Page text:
Despite having a real dedication to its history and making connections and callbacks wherever it can, one of the main strengths of the Ultra Series (particularly the New Generation Hero instalments) has been how newcomers can still comfortably watch these individual series without that prior knowledge. But while Ultra Galaxy Fight: New Generation Heroes still has plenty to offer on its own, the big payoffs definitely come from having seen those individual series. It acting as a bridge between R/B and Geed is the main sign of that, but also in the way the story chooses to draw parallels between its characters and the context (or lack thereof) it provides in certain areas. To anyone who hasn’t seen Ginga, the revival of Lugiel and Etelgar doesn’t really mean much at all. Whether its showing how all the New Generation Ultras have been influenced by Ultraman Zero in some way or this miniseries acting as something of a torch-passing between Showa and modern Ultras, it can sometimes come across as more of a supplement piece than a standalone one. That said, fans outside of Japan might struggle with some of the deeper cut references simply due to location. Dark Killer originally hails from the 2012 pachinko game CR Pachinko Ultraman Taro~Fight!! Ultra~6 Brothers~, which presumably the flashback sequences featured here are in reference to. Knowledge of said game certainly isn’t required for Ultra Galaxy Fight, but it does raise the question of whether it might give Ultra Dark-Killer a little more depth. But as far as context is concerned, the franchise does its usual great job of giving you the key details (i.e. those flashbacks). The use of Taro in this special is particularly clever given his relationship with Ginga, and the climax cleverly draws parallels between the two. It’s just a shame that the miniseries was presumably too early for Taiga to show up, as such a celebration of the New Generation Heroes doesn’t feel quite right without its final member.

All the Zero loveUltraman Zero Beyond Galaxy Glitter

Someone who does get a fair bit of love here though is Ultraman Zero, which is quite impressive given that he also spends a fair bit of the runtime captive. Despite not being billed as a New Generation Ultra, Zero has had some sort of influence on nearly every member of the line-up so in some ways could definitely be considered as a “mentor” of sorts to them. Celebrating his tenth anniversary this year, Zero has also become a big seller for the franchise as a whole. Whether it’s truly warranted or not there’s an awful lot of Zero love here, with not only the New Generation Ultras all adopted their forms derived from him but also giving an impassioned speech about what he’s taught them all. Zero even gets yet another new form in Zero Beyond Galaxy Glitter - an all gold version of his Geed form that ultimately isn’t all that impressive. Zero is one that usually likes to steal the show, but he doesn’t quite manage it here.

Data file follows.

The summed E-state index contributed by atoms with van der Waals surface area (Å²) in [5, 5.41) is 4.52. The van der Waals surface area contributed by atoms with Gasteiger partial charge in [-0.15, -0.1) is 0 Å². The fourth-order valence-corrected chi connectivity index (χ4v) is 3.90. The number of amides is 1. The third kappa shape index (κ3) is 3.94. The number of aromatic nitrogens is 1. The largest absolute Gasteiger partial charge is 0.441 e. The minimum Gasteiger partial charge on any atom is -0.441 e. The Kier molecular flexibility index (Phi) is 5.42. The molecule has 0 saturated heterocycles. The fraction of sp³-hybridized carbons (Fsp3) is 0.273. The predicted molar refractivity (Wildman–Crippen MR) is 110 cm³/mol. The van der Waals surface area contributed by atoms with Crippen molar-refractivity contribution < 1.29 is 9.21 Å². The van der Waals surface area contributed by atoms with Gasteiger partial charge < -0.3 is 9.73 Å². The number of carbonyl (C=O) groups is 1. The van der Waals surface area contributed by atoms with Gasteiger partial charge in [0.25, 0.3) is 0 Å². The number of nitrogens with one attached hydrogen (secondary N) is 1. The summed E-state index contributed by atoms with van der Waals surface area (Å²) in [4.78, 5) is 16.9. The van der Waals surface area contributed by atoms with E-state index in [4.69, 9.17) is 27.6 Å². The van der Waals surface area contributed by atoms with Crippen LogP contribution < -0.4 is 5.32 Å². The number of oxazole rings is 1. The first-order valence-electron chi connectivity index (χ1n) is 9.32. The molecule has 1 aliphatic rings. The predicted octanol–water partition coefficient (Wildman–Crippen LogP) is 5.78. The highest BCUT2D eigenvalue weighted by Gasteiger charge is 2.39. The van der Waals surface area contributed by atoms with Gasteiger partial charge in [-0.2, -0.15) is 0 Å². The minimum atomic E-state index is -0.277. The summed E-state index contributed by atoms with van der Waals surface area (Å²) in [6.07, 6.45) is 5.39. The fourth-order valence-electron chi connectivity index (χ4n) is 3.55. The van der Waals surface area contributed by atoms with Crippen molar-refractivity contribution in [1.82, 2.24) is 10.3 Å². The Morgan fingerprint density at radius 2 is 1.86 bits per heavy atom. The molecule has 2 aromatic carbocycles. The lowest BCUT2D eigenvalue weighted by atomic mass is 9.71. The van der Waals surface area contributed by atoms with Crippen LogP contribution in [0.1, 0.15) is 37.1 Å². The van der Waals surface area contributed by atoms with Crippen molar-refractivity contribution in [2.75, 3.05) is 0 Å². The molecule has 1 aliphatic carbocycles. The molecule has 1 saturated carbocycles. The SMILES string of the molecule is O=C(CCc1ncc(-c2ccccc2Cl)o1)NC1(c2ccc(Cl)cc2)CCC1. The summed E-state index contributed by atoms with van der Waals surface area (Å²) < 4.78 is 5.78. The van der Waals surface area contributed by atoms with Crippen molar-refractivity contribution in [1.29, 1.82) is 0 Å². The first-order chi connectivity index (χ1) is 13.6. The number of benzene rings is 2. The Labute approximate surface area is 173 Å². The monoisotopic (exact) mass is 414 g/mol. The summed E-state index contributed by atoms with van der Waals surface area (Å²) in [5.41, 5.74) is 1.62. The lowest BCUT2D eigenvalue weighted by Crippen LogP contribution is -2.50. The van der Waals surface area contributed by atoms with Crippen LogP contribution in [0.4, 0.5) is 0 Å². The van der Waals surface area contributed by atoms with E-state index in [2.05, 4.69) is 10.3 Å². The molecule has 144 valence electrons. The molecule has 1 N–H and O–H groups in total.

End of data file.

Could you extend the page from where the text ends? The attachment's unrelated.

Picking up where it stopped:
The story places so much emphasis on the Ultras themselves that the villains sadly don’t really get much of a focus, and for the most part just come across as an obligatory evil rather than having any real depth. Despite their histories with Ginga and Victory, Lugiel and Etelgar’s rivalries are really only summed up in a few sentences. Even Ultra Dark-Killer himself, as cool as that suit might look, is a fairly nondescript evil with a basic plan to defeat the heroes. It works for the runtime of the story, but he’s not a villain you’re going to remember much of afterward or have any desire to see again in the future. It’s not really much of a spoiler to reveal that the shadowy figure behind the scenes is actually Tregear, given that the miniseries bridges the gap between the R/B movie and Taiga (and his identity isn’t all that well hidden here either). Tregear’s appearance is a nice segway into the prologue of Taiga, but in the grand scheme of things he’s more bark than he is bite here. It definitely feels like a build up to something bigger, making the miniseries feel even more like a supplement that a standalone piece. 

But while Ultra Galaxy Fight might be offering more story than ever before the Ultra Fight spin-offs are still rooted in giving fans straight-up action, and that’s another area this entry doesn’t skimp on. With only a few minor kaiju appearances the miniseries instead opts for straight up Ultraman vs Ultraman action for the most part, as the New Generation Heroes face off against evil clones of Zero, X, Orb and Geed. Of course Ginga, Victory, Rosso and Blu also have more personal battles against Dark-Killer’s forces as well. The outer space setting requires far less miniature work as the fights primarily take place on rocky planets and swirling voids, but that doesn’t mean Tsuburaya have taken any less care in their craft. Instead the focus is entirely on the suits themselves, taking the audience through multiple forms and their flashiest attacks. Given the amount of characters that appear, it’s impressive so many forms are showcased even if it’s only for a minute or so each. From television forms to movie-exclusive ones, it really is a celebration of each character - emphasised by snippets of each of their respective theme songs. If you ever wanted a distilled version of what Ultraman is visually, the Ultra Fight series is exactly what you’re looking for. Ultra Galaxy Fight: New Generation Heroes gives you that, but with the added substance that’s made this franchise so beloved across the globe.

Ultra Dark-Killer's ForcesUltraman Tregear

Ultra Galaxy Fight: New Generation Heroes is a fun excursion into the wider world of Ultraman, with the enhanced production values making them more of an essential watch for Ultraman fans than ever before. While still in many ways a showcase of what a fully-fledged Ultraman series has to offer, this is both a fun watch for newcomers and a real reward for those who’ve been cheering these heroes on for years.

1 comment:

M said...

What's your favorite Ultra Fight miniseries, Alex?